How to Look After a Child With a Broken Tibia at Home

Young boy with broken leg laying in hospital bed
A child with a broken leg laying in a hospital bed. (Image: ERproductions Ltd/Blend Images/Getty Images)

A shinbone, or tibia, fracture is the most common type of long bone fracture that can occur, according to the American Academy of Orthopaedic Surgeons. Tibia fractures are common in children and can be the result of sports injuries, tripping and falling or a motor vehicle accident. Treatment for a tibia fracture may include surgery or immobilization. During this time, your child will require special care to help promote healing and avoid further injury.

Step 1

Find out your child's weight-bearing status from the doctor. If your child is allowed to walk on her leg, you may need a special shoe to help prevent the cast from breaking. If your child is not allowed to place weight on her leg, you may be provided with crutches or a walker at the hospital. You also can rent a wheelchair from a medical supply company if your child is having trouble with crutches or a walker.

Step 2

Remove safety hazards from your house. Make sure there are no rugs or electrical cords that could cause your child to trip while using crutches or a walker.

Step 3

Give your child a sponge bath daily. Staying clean can help prevent infection, especially if your child has had surgery. It is important to remember not to get the cast wet. A wet cast can cause skin irritation.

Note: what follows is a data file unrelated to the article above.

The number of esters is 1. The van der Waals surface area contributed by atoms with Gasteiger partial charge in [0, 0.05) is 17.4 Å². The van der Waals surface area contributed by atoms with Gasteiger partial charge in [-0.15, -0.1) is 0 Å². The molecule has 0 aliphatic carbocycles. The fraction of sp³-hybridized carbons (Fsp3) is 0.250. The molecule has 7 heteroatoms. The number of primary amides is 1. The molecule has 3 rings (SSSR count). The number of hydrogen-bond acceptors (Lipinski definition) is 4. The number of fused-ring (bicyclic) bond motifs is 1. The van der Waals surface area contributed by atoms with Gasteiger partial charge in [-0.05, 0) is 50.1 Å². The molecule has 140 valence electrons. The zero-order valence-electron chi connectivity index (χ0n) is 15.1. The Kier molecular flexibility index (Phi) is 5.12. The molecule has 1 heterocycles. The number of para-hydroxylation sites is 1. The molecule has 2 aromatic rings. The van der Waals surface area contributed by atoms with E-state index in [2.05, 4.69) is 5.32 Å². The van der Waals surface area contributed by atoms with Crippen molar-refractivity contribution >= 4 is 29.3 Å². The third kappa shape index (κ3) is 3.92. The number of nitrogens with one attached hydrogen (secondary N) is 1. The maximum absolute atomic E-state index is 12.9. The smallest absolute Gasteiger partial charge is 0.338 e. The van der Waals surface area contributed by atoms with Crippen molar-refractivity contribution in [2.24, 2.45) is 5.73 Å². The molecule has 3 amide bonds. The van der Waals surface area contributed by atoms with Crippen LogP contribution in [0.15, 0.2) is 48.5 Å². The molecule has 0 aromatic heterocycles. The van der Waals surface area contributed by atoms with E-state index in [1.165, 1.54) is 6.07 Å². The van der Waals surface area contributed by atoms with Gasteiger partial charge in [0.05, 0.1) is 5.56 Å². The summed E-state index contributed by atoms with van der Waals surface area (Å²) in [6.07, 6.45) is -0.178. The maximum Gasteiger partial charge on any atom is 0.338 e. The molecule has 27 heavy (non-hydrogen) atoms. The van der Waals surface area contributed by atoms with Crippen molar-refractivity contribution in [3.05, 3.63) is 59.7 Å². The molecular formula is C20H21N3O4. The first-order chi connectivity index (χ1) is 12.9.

Step 4

Elevate your child's leg with a pillow or two while she sleeps, watches TV or is resting on the couch. Elevation can help reduce swelling.

Step 5

Provide your child with activities to prevent boredom. Gather some of his favorite DVDs, coloring books, games or books to help keep your child entertained.

Step 6

Keep a close eye on your child's cast. Make sure your child does not place anything down the cast. Look for signs of skin irritation, blue-colored toes and lack of movement in your child's toes. If anything does not seem right, contact your child's doctor.

Step 7

Keep your child as cool as possible. Sweating can make a cast uncomfortable. If your child's leg is warm or itchy, blow cold air with a hair dryer into the cast.

Things You'll Need

  • Pillows

  • Crutches, walker or wheelchair

REFERENCES & RESOURCES
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